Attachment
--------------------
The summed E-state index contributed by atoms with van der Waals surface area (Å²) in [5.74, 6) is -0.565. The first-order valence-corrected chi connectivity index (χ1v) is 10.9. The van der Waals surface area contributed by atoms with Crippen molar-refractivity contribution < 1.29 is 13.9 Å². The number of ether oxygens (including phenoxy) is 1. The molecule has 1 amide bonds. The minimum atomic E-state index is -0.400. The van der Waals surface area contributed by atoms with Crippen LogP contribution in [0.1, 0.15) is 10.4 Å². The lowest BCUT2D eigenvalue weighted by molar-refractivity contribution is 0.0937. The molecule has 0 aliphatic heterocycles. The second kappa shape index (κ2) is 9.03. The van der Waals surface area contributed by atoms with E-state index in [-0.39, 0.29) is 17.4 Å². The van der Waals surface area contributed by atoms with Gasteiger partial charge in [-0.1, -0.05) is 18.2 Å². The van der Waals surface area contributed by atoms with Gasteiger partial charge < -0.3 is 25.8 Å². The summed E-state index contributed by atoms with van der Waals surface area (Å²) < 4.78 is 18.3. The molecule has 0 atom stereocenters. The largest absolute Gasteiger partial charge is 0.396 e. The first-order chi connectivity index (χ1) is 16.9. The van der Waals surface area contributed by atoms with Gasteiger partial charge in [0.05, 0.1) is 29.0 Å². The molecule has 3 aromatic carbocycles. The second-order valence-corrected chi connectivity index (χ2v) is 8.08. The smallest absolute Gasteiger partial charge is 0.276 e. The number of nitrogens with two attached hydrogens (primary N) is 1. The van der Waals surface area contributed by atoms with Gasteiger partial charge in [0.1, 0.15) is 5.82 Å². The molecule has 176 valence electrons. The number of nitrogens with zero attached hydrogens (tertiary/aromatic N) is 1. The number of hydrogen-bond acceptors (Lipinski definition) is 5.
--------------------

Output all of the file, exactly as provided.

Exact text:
The summed E-state index contributed by atoms with van der Waals surface area (Å²) in [5.74, 6) is -0.565. The first-order valence-corrected chi connectivity index (χ1v) is 10.9. The van der Waals surface area contributed by atoms with Crippen molar-refractivity contribution < 1.29 is 13.9 Å². The number of ether oxygens (including phenoxy) is 1. The molecule has 1 amide bonds. The minimum atomic E-state index is -0.400. The van der Waals surface area contributed by atoms with Crippen LogP contribution in [0.1, 0.15) is 10.4 Å². The lowest BCUT2D eigenvalue weighted by molar-refractivity contribution is 0.0937. The molecule has 0 aliphatic heterocycles. The second kappa shape index (κ2) is 9.03. The van der Waals surface area contributed by atoms with E-state index in [-0.39, 0.29) is 17.4 Å². The van der Waals surface area contributed by atoms with Gasteiger partial charge in [-0.1, -0.05) is 18.2 Å². The van der Waals surface area contributed by atoms with Gasteiger partial charge < -0.3 is 25.8 Å². The summed E-state index contributed by atoms with van der Waals surface area (Å²) < 4.78 is 18.3. The molecule has 0 atom stereocenters. The largest absolute Gasteiger partial charge is 0.396 e. The first-order chi connectivity index (χ1) is 16.9. The van der Waals surface area contributed by atoms with Gasteiger partial charge in [0.05, 0.1) is 29.0 Å². The molecule has 3 aromatic carbocycles. The second-order valence-corrected chi connectivity index (χ2v) is 8.08. The smallest absolute Gasteiger partial charge is 0.276 e. The number of nitrogens with two attached hydrogens (primary N) is 1. The van der Waals surface area contributed by atoms with Gasteiger partial charge in [0.1, 0.15) is 5.82 Å². The molecule has 176 valence electrons. The number of nitrogens with zero attached hydrogens (tertiary/aromatic N) is 1. The number of hydrogen-bond acceptors (Lipinski definition) is 5.